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International Journal of Clinical Oncology

, Volume 22, Issue 5, pp 945–953 | Cite as

Radiation-related toxicities and outcomes in endometrial cancer: are obese women at a disadvantage?

  • A. Smits
  • J. McGrane
  • A. Lopes
  • E. Kent
  • R. Bekkers
  • L. Massuger
  • N. Simpson
  • K. Galaal
Original Article
  • 176 Downloads

Abstract

Objective

To assess the impact of body mass index (BMI) on radiotherapy toxicities in endometrial cancer patients.

Methods

This was a retrospective cohort study of women diagnosed with endometrial cancer between January 2006 and December 2014 at the Royal Cornwall Hospital Trust. Women who received radiotherapy as part of their treatment, including external beam radiotherapy (EBRT) and/or vaginal brachytherapy were included. Radiation-related toxicities were graded according to the Radiation Therapy Oncology Group (RTOG) guidelines. Toxicity outcomes were compared across BMI groups—non-obese (BMI <30 kg/m2) and obese (BMI ≥30 kg/m2)—according to radiotherapy treatment received (EBRT, brachytherapy or a combination).

Results

Of a total of 159 women who received radiotherapy, 110 were eligible for inclusion in the study. Sixty-three women had a BMI <30 kg/m2 and 47 women were obese. Obese women had poorer Eastern Cooperative Oncology Group performance status (P = 0.021) and more comorbidities (P < 0.001) compared to the non-obese group. Total (any) toxicity rates were 60.3, 72.7 and 52.0% for EBRT and brachytherapy (N = 63), single-mode EBRT (N = 22) and brachytherapy (N = 25), respectively. BMI was not associated with the incidence of acute and late radiation toxicities in the different radiotherapy groups, and there were no differences in individual complications between the BMI groups.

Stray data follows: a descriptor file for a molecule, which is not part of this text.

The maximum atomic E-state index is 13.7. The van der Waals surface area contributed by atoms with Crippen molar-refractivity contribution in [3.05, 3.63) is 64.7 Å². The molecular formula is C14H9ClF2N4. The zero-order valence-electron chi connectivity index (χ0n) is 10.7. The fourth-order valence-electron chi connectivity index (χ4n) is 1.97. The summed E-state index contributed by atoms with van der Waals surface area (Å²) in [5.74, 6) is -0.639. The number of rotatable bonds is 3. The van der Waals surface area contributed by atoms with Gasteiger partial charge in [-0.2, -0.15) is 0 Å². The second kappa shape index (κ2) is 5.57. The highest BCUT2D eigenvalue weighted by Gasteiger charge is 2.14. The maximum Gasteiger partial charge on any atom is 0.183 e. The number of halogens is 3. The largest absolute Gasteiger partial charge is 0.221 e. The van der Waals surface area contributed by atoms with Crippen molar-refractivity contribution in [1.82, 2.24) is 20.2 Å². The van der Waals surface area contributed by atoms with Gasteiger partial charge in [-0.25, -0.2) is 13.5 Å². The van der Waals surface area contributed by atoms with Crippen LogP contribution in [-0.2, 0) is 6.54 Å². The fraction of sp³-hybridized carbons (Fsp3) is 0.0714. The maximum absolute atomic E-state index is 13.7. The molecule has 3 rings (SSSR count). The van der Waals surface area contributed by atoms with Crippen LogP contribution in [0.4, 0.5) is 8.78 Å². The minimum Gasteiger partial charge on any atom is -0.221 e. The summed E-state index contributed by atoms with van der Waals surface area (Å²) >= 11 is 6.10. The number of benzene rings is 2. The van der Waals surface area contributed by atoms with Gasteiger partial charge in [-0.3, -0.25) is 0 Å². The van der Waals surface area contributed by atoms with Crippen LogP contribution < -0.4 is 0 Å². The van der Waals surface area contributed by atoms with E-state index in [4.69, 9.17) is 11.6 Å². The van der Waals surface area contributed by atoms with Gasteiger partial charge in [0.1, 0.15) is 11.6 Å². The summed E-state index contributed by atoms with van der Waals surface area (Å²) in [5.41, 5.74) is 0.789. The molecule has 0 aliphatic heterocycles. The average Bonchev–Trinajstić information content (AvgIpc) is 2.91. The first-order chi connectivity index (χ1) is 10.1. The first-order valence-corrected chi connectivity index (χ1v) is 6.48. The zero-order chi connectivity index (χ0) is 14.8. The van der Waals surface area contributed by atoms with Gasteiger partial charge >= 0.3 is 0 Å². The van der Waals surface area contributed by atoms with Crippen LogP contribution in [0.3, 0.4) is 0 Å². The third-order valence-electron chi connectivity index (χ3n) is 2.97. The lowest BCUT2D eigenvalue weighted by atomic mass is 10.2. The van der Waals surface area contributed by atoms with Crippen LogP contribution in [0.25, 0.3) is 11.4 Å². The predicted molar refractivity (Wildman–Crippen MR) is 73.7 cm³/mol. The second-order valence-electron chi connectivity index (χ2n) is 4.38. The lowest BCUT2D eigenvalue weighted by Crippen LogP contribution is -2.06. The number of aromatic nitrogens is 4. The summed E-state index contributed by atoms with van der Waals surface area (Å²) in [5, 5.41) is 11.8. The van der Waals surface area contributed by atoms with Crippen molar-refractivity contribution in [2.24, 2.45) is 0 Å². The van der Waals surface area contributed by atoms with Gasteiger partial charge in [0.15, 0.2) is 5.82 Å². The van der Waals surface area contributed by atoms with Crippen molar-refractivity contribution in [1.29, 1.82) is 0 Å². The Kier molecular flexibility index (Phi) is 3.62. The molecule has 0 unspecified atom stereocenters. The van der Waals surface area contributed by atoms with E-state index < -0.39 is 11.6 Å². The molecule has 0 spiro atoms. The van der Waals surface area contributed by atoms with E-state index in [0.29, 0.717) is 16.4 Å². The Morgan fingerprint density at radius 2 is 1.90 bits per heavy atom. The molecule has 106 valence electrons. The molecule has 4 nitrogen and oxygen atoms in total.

Conclusion

When comparing obese to non-obese women, obesity does not negatively impact the incidence of radiation toxicities in endometrial cancer. However, toxicities remain an important challenge as they are common and negatively influence the quality of life (QoL) of survivors. Future studies need to further explore the role of BMI and possible interventions to improve toxicities and QoL.

Keywords

Obesity Radiation Toxicity Endometrial cancer 

Notes

Acknowledgements

The authors are very grateful to the radiotherapy planning team at the Royal Cornwall Hospital Trust including Elaine Buck, Marina Cousins, Claire Cartledge and Tom Durnall for their contribution to the data collection. In addition, we would like to thank Frederique Bouwman for her contribution to data collection.

Compliance with ethical standards

Conflict of interest statement

(1) I declare that the contents of this paper have not been published or considered for publication elsewhere. (2) All authors made a substantial contribution to conception and design, and/or acquisition of data and/or analysis and interpretation of data; participated in drafting the article or revising it critically for important intellectual content; and gave final approval of the version to be submitted and any revised version to be published. (3) There is no financial support or relationship that may pose conflict of interest.

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Copyright information

© Japan Society of Clinical Oncology 2017

Authors and Affiliations

  • A. Smits
    • 1
  • J. McGrane
    • 2
  • A. Lopes
    • 1
  • E. Kent
    • 1
  • R. Bekkers
    • 3
  • L. Massuger
    • 3
  • N. Simpson
    • 2
  • K. Galaal
    • 1
  1. 1.Gynae-oncology Surgical TeamRoyal Cornwall HospitalTruroUK
  2. 2.Sunrise Oncology CentreRoyal Cornwall HospitalTruroUK
  3. 3.Obstetrics and GynaecologyRadboud UMCNijmegenThe Netherlands

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